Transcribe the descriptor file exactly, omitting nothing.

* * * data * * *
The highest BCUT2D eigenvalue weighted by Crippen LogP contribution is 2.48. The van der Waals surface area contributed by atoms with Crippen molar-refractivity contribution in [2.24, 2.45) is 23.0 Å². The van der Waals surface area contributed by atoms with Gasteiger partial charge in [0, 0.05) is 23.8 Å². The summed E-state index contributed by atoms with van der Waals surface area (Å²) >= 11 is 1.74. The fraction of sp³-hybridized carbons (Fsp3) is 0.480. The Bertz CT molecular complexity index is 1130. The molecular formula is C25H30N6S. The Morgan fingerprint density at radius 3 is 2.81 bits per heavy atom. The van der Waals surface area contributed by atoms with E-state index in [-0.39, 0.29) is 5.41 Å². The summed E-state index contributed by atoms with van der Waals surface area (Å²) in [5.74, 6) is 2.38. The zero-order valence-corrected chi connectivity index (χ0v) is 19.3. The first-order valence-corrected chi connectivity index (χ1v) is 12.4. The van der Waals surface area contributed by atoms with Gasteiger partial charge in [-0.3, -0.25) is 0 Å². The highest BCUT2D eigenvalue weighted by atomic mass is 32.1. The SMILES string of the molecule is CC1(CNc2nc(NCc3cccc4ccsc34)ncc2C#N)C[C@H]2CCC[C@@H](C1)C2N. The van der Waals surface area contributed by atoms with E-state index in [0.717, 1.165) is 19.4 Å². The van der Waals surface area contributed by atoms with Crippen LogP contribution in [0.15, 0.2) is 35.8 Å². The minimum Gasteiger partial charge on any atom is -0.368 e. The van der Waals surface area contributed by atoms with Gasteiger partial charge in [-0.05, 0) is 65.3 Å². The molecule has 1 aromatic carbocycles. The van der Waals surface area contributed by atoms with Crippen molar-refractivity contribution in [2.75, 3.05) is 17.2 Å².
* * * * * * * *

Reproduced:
The highest BCUT2D eigenvalue weighted by Crippen LogP contribution is 2.48. The van der Waals surface area contributed by atoms with Crippen molar-refractivity contribution in [2.24, 2.45) is 23.0 Å². The van der Waals surface area contributed by atoms with Gasteiger partial charge in [0, 0.05) is 23.8 Å². The summed E-state index contributed by atoms with van der Waals surface area (Å²) >= 11 is 1.74. The fraction of sp³-hybridized carbons (Fsp3) is 0.480. The Bertz CT molecular complexity index is 1130. The molecular formula is C25H30N6S. The Morgan fingerprint density at radius 3 is 2.81 bits per heavy atom. The van der Waals surface area contributed by atoms with E-state index in [-0.39, 0.29) is 5.41 Å². The summed E-state index contributed by atoms with van der Waals surface area (Å²) in [5.74, 6) is 2.38. The zero-order valence-corrected chi connectivity index (χ0v) is 19.3. The first-order valence-corrected chi connectivity index (χ1v) is 12.4. The van der Waals surface area contributed by atoms with Gasteiger partial charge in [-0.3, -0.25) is 0 Å². The highest BCUT2D eigenvalue weighted by atomic mass is 32.1. The SMILES string of the molecule is CC1(CNc2nc(NCc3cccc4ccsc34)ncc2C#N)C[C@H]2CCC[C@@H](C1)C2N. The van der Waals surface area contributed by atoms with E-state index in [0.717, 1.165) is 19.4 Å². The van der Waals surface area contributed by atoms with Crippen LogP contribution in [0.15, 0.2) is 35.8 Å². The minimum Gasteiger partial charge on any atom is -0.368 e. The van der Waals surface area contributed by atoms with Gasteiger partial charge in [-0.05, 0) is 65.3 Å². The molecule has 1 aromatic carbocycles. The van der Waals surface area contributed by atoms with Crippen molar-refractivity contribution in [2.75, 3.05) is 17.2 Å².